Reilly’s other chapters are just as trenchant. In “Inventing Morality” he demonstrates the incoherence of court decisions that attempt to legitimize same-sex “marriage” while ignoring the sexual basis for such “marriages” as though acts like sodomy are morally neutral. Actually, as Reilly argues, the legitimization of same-sex “marriage” is, by definition, the pronouncement that such acts are inherently moral. The argument that people have a right to do in their private sexual lives whatever they want cannot bear logical scrutiny either, for such a claim (once it has legal endorsement by the court) undoes any basis on which we can consistently reject pedophilia, bigamy, incest, prostitution, and bestiality as moral evils. Reilly is right: Rationalizing homosexual behavior is changing everything.
Natural Law, Scripture, and the Culture War
Reilly’s work is not perfect. The biggest problem for many evangelicals will probably be his dependence on natural law and human reason to arbitrate moral and ethical questions. Natural law can only tell us so much—it doesn’t provide vital theological categories like “fall,” “justification,” “sanctification,” or “new creation”—and an unqualified appeal to human reason may end up undermining our arguments if we aren’t careful to establish a supra-human authority (namely, a word from the Creator himself) that can ground and adjudicate our ethical reflections.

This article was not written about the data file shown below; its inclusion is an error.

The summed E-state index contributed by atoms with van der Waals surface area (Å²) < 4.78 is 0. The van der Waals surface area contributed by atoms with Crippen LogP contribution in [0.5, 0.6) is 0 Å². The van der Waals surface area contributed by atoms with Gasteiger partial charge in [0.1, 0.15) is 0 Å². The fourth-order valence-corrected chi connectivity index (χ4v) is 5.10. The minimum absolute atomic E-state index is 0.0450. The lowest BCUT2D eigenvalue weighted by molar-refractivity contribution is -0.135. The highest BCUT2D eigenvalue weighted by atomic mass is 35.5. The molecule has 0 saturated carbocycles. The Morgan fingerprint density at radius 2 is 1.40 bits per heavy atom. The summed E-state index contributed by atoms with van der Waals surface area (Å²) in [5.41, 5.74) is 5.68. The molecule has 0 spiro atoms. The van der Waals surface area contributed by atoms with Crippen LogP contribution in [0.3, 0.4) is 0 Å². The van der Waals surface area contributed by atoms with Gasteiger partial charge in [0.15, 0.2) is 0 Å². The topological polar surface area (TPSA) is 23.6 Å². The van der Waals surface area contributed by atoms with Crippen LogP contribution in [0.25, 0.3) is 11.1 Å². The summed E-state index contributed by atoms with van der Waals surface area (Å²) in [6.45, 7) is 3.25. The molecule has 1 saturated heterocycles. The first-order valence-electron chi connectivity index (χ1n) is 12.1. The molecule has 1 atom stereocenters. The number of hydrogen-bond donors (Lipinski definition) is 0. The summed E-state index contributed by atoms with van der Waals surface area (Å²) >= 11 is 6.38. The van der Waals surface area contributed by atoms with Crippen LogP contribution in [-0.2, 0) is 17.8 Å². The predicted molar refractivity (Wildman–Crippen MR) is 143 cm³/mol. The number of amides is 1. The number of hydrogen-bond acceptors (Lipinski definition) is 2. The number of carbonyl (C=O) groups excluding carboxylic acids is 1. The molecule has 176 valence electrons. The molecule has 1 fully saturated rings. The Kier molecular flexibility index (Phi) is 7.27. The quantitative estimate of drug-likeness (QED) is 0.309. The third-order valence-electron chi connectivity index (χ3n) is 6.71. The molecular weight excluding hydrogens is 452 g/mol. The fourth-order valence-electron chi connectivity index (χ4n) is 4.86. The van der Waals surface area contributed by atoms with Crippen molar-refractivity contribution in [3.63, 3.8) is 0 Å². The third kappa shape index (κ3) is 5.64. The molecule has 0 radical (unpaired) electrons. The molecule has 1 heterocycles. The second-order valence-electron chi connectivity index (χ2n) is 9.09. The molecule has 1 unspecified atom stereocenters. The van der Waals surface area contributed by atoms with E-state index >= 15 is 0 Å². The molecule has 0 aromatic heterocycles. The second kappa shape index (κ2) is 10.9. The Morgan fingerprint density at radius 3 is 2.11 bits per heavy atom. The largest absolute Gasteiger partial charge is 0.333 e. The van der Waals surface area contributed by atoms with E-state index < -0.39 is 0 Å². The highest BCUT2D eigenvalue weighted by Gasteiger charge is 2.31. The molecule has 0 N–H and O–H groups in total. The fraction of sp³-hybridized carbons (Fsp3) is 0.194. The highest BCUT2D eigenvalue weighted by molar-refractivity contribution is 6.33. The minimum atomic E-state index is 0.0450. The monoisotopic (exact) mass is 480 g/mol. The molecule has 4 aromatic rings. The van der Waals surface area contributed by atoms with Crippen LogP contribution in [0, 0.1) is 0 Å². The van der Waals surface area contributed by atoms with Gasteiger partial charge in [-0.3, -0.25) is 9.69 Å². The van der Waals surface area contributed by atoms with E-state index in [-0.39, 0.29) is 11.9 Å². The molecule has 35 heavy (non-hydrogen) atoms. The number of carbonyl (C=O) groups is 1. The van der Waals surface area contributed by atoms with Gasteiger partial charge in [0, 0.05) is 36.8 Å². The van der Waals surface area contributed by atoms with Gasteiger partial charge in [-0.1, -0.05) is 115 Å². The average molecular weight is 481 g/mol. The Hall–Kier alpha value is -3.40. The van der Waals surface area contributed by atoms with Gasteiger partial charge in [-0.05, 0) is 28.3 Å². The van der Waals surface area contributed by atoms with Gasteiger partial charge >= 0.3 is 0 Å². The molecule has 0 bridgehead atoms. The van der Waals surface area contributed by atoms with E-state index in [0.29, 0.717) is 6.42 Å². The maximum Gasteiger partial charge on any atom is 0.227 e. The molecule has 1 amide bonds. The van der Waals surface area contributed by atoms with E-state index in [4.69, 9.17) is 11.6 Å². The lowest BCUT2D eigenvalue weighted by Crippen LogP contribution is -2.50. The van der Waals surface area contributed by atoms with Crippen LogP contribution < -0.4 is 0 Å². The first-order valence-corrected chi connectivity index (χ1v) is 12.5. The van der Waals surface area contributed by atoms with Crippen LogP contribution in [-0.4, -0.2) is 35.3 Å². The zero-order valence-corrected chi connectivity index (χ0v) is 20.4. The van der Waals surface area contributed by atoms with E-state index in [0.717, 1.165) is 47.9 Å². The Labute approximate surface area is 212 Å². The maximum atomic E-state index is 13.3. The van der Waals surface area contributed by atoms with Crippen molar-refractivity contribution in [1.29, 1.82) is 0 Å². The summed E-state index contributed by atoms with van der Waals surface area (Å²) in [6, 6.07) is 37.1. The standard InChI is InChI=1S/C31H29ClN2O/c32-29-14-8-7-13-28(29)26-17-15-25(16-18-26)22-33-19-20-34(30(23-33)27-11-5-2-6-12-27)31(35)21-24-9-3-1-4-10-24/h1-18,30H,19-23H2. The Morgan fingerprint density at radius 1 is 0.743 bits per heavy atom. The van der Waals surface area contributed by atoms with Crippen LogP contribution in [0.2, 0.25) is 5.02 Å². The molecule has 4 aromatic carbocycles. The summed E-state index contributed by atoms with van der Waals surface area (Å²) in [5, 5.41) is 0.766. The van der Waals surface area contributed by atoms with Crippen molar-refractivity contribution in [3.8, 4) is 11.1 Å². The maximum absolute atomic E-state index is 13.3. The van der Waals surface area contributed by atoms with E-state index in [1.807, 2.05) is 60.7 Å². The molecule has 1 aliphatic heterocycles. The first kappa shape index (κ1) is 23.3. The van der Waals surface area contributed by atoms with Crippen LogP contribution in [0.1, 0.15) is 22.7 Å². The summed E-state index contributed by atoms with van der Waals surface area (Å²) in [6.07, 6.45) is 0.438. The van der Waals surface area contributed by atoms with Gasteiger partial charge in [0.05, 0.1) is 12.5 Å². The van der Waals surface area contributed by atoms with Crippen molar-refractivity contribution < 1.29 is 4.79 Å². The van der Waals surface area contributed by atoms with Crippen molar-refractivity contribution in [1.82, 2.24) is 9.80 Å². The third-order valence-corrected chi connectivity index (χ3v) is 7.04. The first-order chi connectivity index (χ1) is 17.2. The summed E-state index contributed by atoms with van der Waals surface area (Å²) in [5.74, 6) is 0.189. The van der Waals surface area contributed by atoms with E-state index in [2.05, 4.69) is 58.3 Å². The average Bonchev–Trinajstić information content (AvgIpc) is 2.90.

Further, because of his categorical reliance on natural law and reason to establish his argument, Reilly cannot finally offer hope to practicing homosexuals or those who oppose gay “marriage.” The former are told merely to “change,” for it is in their nature to do so; the latter, without the gospel, are equipped to fight a culture war and nothing more. We might be outfitted with weapons sufficient to disarm our opponents, but we are nothing more than rogue militants if we enter the fray without an edict of peace from the King. Medical statistics and logical arguments are not enough.
Despite these weaknesses, however, I believe the evangelical reader, working from a solid biblical and theological framework, can profit from Reilly’s keen logic, careful research, and dogged refusal to let Rousseau have the last word. God-created reality will always trump man’s attempt to construct an artificial morality, even while he does whatever he can to continue believing the lie.